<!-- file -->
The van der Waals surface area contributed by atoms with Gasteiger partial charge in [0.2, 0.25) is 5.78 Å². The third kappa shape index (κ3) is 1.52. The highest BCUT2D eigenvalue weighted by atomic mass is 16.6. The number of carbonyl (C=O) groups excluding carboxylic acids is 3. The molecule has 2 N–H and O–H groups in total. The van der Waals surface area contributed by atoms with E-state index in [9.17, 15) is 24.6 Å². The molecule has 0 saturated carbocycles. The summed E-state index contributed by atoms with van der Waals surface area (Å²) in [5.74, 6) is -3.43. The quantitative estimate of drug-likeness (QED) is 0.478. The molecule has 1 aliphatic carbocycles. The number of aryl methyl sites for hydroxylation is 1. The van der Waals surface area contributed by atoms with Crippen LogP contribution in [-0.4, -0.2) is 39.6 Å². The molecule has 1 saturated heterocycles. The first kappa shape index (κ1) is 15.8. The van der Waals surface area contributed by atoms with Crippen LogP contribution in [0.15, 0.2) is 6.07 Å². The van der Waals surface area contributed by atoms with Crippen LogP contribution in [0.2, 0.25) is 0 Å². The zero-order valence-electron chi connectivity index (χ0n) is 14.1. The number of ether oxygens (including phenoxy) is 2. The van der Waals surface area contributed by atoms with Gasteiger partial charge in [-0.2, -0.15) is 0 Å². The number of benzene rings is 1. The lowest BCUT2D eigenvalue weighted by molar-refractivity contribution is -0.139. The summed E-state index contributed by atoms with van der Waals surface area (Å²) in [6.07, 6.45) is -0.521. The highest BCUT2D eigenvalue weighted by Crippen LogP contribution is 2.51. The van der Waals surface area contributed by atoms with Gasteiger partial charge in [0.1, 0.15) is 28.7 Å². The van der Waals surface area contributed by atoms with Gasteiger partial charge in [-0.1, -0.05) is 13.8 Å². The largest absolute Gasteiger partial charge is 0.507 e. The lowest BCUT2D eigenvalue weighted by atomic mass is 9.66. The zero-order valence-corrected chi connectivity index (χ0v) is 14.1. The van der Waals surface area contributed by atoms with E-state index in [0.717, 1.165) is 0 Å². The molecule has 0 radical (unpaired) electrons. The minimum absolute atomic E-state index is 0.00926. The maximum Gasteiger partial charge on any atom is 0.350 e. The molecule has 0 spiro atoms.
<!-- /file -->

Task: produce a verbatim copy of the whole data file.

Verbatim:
The van der Waals surface area contributed by atoms with Gasteiger partial charge in [0.2, 0.25) is 5.78 Å². The third kappa shape index (κ3) is 1.52. The highest BCUT2D eigenvalue weighted by atomic mass is 16.6. The number of carbonyl (C=O) groups excluding carboxylic acids is 3. The molecule has 2 N–H and O–H groups in total. The van der Waals surface area contributed by atoms with E-state index in [9.17, 15) is 24.6 Å². The molecule has 0 saturated carbocycles. The summed E-state index contributed by atoms with van der Waals surface area (Å²) in [5.74, 6) is -3.43. The quantitative estimate of drug-likeness (QED) is 0.478. The molecule has 1 aliphatic carbocycles. The number of aryl methyl sites for hydroxylation is 1. The van der Waals surface area contributed by atoms with Crippen LogP contribution in [-0.4, -0.2) is 39.6 Å². The molecule has 1 saturated heterocycles. The first kappa shape index (κ1) is 15.8. The van der Waals surface area contributed by atoms with Crippen LogP contribution in [0.15, 0.2) is 6.07 Å². The van der Waals surface area contributed by atoms with Crippen LogP contribution in [0.2, 0.25) is 0 Å². The zero-order valence-electron chi connectivity index (χ0n) is 14.1. The number of ether oxygens (including phenoxy) is 2. The van der Waals surface area contributed by atoms with Gasteiger partial charge in [-0.2, -0.15) is 0 Å². The number of benzene rings is 1. The lowest BCUT2D eigenvalue weighted by molar-refractivity contribution is -0.139. The summed E-state index contributed by atoms with van der Waals surface area (Å²) in [6.07, 6.45) is -0.521. The highest BCUT2D eigenvalue weighted by Crippen LogP contribution is 2.51. The van der Waals surface area contributed by atoms with Gasteiger partial charge in [0.1, 0.15) is 28.7 Å². The van der Waals surface area contributed by atoms with Gasteiger partial charge in [-0.1, -0.05) is 13.8 Å². The largest absolute Gasteiger partial charge is 0.507 e. The lowest BCUT2D eigenvalue weighted by atomic mass is 9.66. The zero-order valence-corrected chi connectivity index (χ0v) is 14.1. The van der Waals surface area contributed by atoms with E-state index in [0.717, 1.165) is 0 Å². The molecule has 0 radical (unpaired) electrons. The minimum absolute atomic E-state index is 0.00926. The maximum Gasteiger partial charge on any atom is 0.350 e. The molecule has 0 spiro atoms.